Staying in with a book has never been more relevant so we’ve put together this reading list for anyone searching for books to entertain, engage and enlighten.
Books to take you on an adventure
Torn between the warm heart of Mexico and the cold embrace of 1950s McCarthyite America, this is a gripping story of identity, loyalty and the devastating power of accusations to destroy innocent people.
New York, 1746. A young man arrives from England with a money order for a thousand pounds – enough to shake the whole economy – but he won’t explain why, or what he is planning to do in the colonies with so much money.
On a tiny lighthouse island far from the rest of the world, a hermit lives out his existence. Every week a supply boat leaves provisions, yet the fishermen never leave their boat, and never meet him. Intertwining tenderness, despair and humour, Alone captures how someone can be an everyman, and every man is someone.
Revisiting the much-loved characters from Call Me By Your Name, Aciman shows us Elio’s father, Samuel, on a trip from Florence to Rome to visit Elio, now a gifted classical pianist. A chance encounter on the train upends Sami’s visit and changes his life forever. Elio moves to Paris, where he, too, has a consequential affair, while Oliver, a New England college professor with a family, suddenly finds himself contemplating a return trip across the Atlantic. . .
A collection of poems written in and about Armitage’s home village of Marsden in West Yorkshire, inviting questions about the forging of identity, the precariousness of memory, and our attachment to certain places and the forces they exert.
Books to entertain and lift the spirits
In this painfully funny collection Samantha Irby captures powerful emotional truths while chronicling the rubbish bin she calls her life. Sometimes you just have to laugh, even when your life is permanently pear-shaped.
In this hilariously forensic and pointless analysis of View From the Top starring Gwyneth Paltrow (a film that celebrates capitalism in all its victimless glory) Richard Ayoade takes us on a journey from Peckham to Paris by way of Nevada and other places we don’t care about.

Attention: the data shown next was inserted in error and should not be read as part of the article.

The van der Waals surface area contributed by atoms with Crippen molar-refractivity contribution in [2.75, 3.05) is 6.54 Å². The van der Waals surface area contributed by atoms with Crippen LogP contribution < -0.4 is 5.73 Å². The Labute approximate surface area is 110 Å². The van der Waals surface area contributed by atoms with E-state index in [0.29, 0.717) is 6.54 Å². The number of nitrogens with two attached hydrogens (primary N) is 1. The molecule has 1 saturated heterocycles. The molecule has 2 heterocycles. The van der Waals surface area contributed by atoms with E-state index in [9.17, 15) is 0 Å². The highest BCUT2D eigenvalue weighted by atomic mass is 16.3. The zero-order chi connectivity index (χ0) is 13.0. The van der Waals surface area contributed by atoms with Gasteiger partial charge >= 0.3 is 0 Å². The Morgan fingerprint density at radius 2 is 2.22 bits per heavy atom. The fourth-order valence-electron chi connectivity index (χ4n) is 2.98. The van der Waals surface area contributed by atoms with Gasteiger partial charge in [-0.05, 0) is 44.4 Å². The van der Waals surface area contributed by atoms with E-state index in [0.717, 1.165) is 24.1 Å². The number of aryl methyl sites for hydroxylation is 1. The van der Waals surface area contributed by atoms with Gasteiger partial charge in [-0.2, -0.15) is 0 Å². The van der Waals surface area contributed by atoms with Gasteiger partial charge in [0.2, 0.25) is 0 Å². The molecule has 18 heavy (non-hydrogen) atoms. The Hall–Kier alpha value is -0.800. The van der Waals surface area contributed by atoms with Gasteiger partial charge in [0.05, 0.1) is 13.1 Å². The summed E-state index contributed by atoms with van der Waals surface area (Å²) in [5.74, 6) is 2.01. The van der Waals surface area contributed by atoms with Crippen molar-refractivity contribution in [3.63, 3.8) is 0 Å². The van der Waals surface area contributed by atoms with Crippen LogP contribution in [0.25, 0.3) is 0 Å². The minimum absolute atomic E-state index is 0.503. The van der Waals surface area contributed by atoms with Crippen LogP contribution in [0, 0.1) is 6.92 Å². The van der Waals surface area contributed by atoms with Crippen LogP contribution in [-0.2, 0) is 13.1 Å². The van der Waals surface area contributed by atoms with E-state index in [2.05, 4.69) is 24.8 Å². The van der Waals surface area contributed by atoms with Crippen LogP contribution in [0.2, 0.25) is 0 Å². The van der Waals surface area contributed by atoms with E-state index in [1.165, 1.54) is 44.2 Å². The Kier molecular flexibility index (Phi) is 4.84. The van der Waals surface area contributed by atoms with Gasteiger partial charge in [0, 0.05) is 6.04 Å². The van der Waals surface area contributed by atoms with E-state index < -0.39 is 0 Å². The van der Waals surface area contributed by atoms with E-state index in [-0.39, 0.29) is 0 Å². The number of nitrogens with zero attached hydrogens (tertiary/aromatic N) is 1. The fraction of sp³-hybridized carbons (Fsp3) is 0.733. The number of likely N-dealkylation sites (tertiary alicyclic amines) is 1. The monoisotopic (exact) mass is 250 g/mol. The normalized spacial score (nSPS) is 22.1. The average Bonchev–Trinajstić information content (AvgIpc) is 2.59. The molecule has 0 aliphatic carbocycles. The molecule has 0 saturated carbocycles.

Stella Benson leaves her life behind to become au pair to a larger-than-life family – but why? A rich and subtle story about embarrassment, awkwardness and being alone; about families, or the lack of them; and about love in some peculiar guises.
A former soldier and journalist, and one of the great chroniclers of the world for over half a century, Jan Morris writes here in her characteristically intimate voice – funny, perceptive, wise, touching, wicked, scabrous, and above all, kind – about her thoughts on the world, and her own place in it as she turns ninety. From cats to cars, travel to home, music to writing: a cornucopia of delights from a unique literary figure.
Fifteen-year-old Syd feels totally out of place. She’s skinny but not ‘hot-skinny’, she’s dealing with the death of her father in silence, and her best friend (who Syd is really in love with) is dating a homophobic bully. Syd’s guidance counsellor gives her a diary in which to vent her frustration, but Syd has another outlet for her anger, one which threatens to overwhelm her entirely.
Delve into the witty world of politics, publishing, fame and fortune with Sam Riviere’s latest collection, riffing on the Latin epigrams of Martial.
These ferociously funny, soulful stories tell of the gulf between men and women, the loneliness of the broken-hearted and the yearned-for, impossible intimacies we crave.
A hilarious feminist account of the female body by award-winning comedian Sara Pascoe – ‘There is so much about my behaviour I want to understand. So I started researching what makes me – and us – tick. And what I read made my eyes fall out of my face.’
An eclectic collection (or eclection) of David Mitchell’s attempts to make light of all that darkness. Scampi, politics, the Olympics, terrorism, exercise, rude street names, inheritance tax, salad cream, proportional representation and farts are all touched upon by Mitchell’s unremitting laser of chit-chat, as he negotiates a path between the commercialisation of Christmas and the true spirit of Halloween.
Alan Bennett’s third collection of prose contains Bennett’s peerless diaries from 2005 to 2015, reflecting on a decade that saw four premieres at the National Theatre, a West End double-bill transfer, and the films of The History Boys and The Lady in the Van. This is an engaging, humane, sharp, funny and unforgettable record of life according to the inimitable Alan Bennett.
A ghetto nerd living with his Dominican family in New Jersey, Oscar is sweet but disastrously overweight. He dreams of becoming the next J. R. R. Tolkien and keeps falling hopelessly in love. With dazzling energy and insight Díaz immerses us in the tumultuous lives of Oscar and his chaotic family.